However, are university administrations going to come around to this point of view? Are they going to recruit a young researcher describing an ingenious tabletop experiment worth five thousand dollars or are they going to go for one who is campaigning for a hundred thousand dollars worth of fancy equipment? Sadly, the current answer seems to be that they would rather prefer the latter. Faculty appointments have turned into a kind of auction, where the professor potentially bringing in the largest grants and most expensive equipment is likely to win the bid. This has got to change, not only because simple experiments and Small Science still hold the potential to provide unprecedented insights in the right fields, but also because the undue association of science with money misleads young researchers into thinking that more expensive is better. It threatens to undermine much that science has stood for since The Enlightenment. The function of academic scientists is to do high-quality research and mentor the next generation of scientist-citizens. Raising money should come second. A scientist who spends most of his time securing funds ends up being little different from a corporate lackey soliciting capital.

Fortunately there is hope on the horizon. Firstly, Big Science is constrained by its very size and nature. Especially in an increasingly poor funding environment, the fortunes of Big Science will wax and wane while Small Science’s will stay more or less constant. But the real revolution that will make it possible to sustain Small Science is the revolution in open-source science, crowdsourcing and crowdfunding. Already we are seeing the value of crowdsourced projects in the form of endeavors like InnoCentive. Crowdsourcing has been on powerful display in the success of initiatives like the game FoldIt, where ordinary citizens pool their talents to solve thorny problems in protein folding and drug discovery. Each of these citizens is a unit in Small Science. What’s remarkable is that the combined power of these units is equivalent to the capabilities harnessed by Big Science. With the increasing domestication of biotechnology and the plummeting cost of information retrieval and processing, ordinary citizens will find it easier than ever to collectively contribute to important scientific puzzles, provided they are pitched to them the right way. The one feature of Big Science that Small Science will borrow and raise to even greater heights will be international collaboration, expect that such collaboration will no longer be the exclusive province of scientific experts. In the future anyone will be able to play with scientific tools and results.

As the twenty-first century progresses in key fields like neuroscience, cosmology and genomics, I have no doubt that Small Science, both in the form of small groups working with cheap equipment and citizen scientists pooling their talents, will continue to make great advances. Where Big Science will continue to falter and occasionally rise, Small Science will keep steadily humming along in the form of games, public challenges, free encyclopedias and open-access reports. The fruits of Small Science may occasionally be used by Big Science to uncover deep facts, but in doing this Big Science itself would have stood on Small Science’s shoulders.

Ashutosh Jogalekar About the Author: Ashutosh (Ash) Jogalekar is a chemist interested in the history and philosophy of science. He considers science to be a seamless and all-encompassing part of the human experience. Follow on Twitter @curiouswavefn.

The views expressed are those of the author and are not necessarily those of Scientific American.





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  1. 1. Neuroreporter 4:25 pm 09/30/2012

    The author cites the research of V.S. Ramachandran as an example of the virtues of small small (inexpensive research). Unfortunately, the small scale research of V.S. Ramachandran also provides examples of the dangers of speculating based on very limited data. For example: Ramachandran’s claims about phantom limbs were initially supported by the data from two subjects. His original theory –that there was a relationship between non-painful referred sensations and neural reorganization in the Penfield area of the cortex –was based initially based on information from two subjects. His theory was disproven by neuroscientists in Europe who looked at a much wider sampling of subjects. (Both Ramachandran and the scientists in Europe relied on neural scanning machines.) As for the effects of mirror therapy, most of the useful information about this approach has come from a variety of scientists (such as Herta Flor and Lorimer Moseley) who have conducted large-scale experiments involving expensive technology such as scanners. Ramachandran has simply failed to make mention of their research in his books –leaving the impression that his low tech methods are at the forefront of research in this area. This is definitely not the case. It is important to note that conducting clinical trials is the gold standard of research for mirror therapy. However, such trials are expensive and complicated. Ramachandran has not been involved in any clinical trials of mirror therapy.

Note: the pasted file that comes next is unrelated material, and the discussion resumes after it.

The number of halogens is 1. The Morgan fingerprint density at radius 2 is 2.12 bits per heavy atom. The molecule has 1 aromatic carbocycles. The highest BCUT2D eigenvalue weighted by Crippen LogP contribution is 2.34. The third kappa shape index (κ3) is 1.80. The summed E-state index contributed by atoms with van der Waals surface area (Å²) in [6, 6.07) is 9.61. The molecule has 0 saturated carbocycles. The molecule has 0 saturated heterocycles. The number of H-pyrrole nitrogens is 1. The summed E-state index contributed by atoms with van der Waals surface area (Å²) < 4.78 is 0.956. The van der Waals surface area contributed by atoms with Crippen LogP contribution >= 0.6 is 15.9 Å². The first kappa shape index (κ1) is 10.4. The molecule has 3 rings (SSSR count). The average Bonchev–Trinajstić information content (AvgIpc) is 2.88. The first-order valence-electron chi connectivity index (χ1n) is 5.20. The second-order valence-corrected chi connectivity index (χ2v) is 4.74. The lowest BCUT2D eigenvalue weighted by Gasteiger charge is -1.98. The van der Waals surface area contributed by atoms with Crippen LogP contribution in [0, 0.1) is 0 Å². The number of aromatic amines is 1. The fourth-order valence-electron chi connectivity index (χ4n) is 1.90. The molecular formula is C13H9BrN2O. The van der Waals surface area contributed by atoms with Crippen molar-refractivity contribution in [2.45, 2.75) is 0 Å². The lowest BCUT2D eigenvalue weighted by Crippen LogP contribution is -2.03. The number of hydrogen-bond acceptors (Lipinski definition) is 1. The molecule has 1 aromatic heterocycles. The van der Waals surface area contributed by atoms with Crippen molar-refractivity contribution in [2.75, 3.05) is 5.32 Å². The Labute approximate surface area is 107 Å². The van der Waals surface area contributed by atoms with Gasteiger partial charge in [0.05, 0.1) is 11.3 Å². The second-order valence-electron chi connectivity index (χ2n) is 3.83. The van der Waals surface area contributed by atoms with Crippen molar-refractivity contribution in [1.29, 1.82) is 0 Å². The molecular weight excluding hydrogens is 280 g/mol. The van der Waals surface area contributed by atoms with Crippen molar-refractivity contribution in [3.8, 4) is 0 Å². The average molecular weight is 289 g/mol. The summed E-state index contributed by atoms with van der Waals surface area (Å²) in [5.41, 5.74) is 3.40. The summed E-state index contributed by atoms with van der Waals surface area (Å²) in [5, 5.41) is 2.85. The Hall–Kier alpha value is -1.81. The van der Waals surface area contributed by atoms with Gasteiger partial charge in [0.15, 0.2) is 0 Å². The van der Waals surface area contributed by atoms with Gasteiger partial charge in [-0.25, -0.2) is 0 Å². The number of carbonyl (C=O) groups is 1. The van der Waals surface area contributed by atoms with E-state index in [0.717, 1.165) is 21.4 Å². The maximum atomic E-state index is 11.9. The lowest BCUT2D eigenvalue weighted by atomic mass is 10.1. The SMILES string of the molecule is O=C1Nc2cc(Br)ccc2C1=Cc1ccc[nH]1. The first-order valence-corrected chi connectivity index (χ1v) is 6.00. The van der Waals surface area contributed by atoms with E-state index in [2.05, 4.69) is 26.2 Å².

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  2. 2. Bryan Sanctuary 9:12 am 11/15/2012

    Small science vs. big science. This also means big money vs. little money. I see both as important whether it be life science of physical science. However except for trying to create Big Bang type energies, I think believe that most progress is made by small science. Even with the huge effort to build the LHC, the actual analyses will be done primarily by small scientists. The plethora of data gets picked up and studied.

    However I see the greatest achievements done by small people with ideas. Ideas come after a lot of work, reading, thinking and mulling. They come after communicating with others and becoming the world’s export in a certain hook. That is how advancements are made.

    The big science projects provide a lot of data and synergism, but the ideas grow from individuals.

    I also think that academics do a service even if they discover nothing of great value. First they teach and so pass on to others who can then make discoveries. Also the merit of ideas is often slow to become accepted, and what someone might discover might cause a yawn today, but tomorrow might give us a new direction.